“We will be looking to make a conscious move towards commercial acreages of Genserus varieties to meet the changing mindset among farmers and to take advantage of the SFI option for land managed without insecticides.

“It makes perfect sense to have a variety that doesn’t need that input and marry the two together.”



Co Cork

John Dunne, cereal variety manager at Goldcrop, believes BYDV resistance will be a must-have for growers in the near future as the trait becomes embedded in varieties that suit Ireland’s wet climate.

“Given our milder weather BYDV is a perennial risk across Ireland, and particularly in the south,” says John.

“Aphid levels have generally been low this year, but I’ve some nasty looking BYDV in winter barley just a couple of fields away from where I carry out my aphid counts, so it just shows the risk is there all the time.

“A bad outbreak in an unsprayed crop can cut yield by 10%, and there are likely to be hidden losses every year from sub-clinical infection.”

Most wheat is sown in Ireland around mid October. These crops are usually sprayed once with aphicide; research shows that is generally adequate and the weather often precludes a further application.

BYDV infection can occur after a calm week in January or February. “Yellowing can be quite transient in wheat, sometimes occurring in the second leaf upwards and then disappearing,” says John.

“When the ear is out you really see what’s hit the crop – the ear is darker and slimmer and the grains are small. You can get quite significant yield losses even from a late infection like that.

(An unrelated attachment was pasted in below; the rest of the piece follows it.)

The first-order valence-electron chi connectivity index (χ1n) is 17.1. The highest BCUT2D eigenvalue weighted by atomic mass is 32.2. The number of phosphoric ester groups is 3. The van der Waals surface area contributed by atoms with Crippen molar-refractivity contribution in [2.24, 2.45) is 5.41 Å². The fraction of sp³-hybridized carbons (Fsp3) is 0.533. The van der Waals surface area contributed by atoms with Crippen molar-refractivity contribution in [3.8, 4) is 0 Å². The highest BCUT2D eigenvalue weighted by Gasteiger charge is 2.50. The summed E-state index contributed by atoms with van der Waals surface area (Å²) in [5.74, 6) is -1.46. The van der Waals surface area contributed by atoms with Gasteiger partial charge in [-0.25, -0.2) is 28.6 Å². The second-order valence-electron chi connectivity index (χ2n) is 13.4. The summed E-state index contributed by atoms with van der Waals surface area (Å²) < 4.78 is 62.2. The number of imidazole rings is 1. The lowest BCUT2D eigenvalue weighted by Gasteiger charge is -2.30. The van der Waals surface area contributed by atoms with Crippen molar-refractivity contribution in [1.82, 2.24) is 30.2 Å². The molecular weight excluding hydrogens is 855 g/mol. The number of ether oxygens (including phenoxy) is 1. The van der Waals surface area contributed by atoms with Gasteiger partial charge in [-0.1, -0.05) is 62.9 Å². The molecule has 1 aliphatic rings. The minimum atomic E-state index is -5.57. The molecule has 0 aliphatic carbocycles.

“That’s why I would say the Genserus trait is a great thing to have. It’s mitigating a risk. With autumns more frequently wet it’s harder to apply aphicides – if you don’t get it on you leave the crop quite wide open.”

John also points out that there are no new insecticides coming out and the availability of chemistry will probably reduce. In addition, all aphicides used have an effect on beneficials to some extent. They also break down fairly rapidly, particularly in sunny weather. “They are definitely not the silver bullet,” he says.

Agriculture has become a high cost/high stakes practice, so the economic argument for BYDV resistance in wheat is a sound one, John believes.

“Generally speaking, we’re all in the high input-high output model and you want to take as much risk out as you can. It would be terrible to spend all your money on fertiliser and fungicide to have it undermined by something that could be controlled genetically. So there is a very strong economic argument for it.”

Goldcrop is managing the RAGT trial in Ireland, which was drilled on 4 October. “Crops are looking a bit leggy given the early start, and have received no insecticide,” says John.

“Whether we get BYDV infection remains to be seen. Septoria is a big risk in earlier sown crops – it is very virulent in Ireland as a consequence of our excellent control over the past few decades; it has evolved to become very virulent.

“It will be interesting to see how current varieties cope. RGT Grouse in my plots last year and others in the pipeline appear to be going in the right direction and I like the look of them. Better disease resistance is coming through, and that will really make a big difference in this part of the world to the uptake of these varieties.”

John Dunne
John Dunne


See more about the BYDV trials here.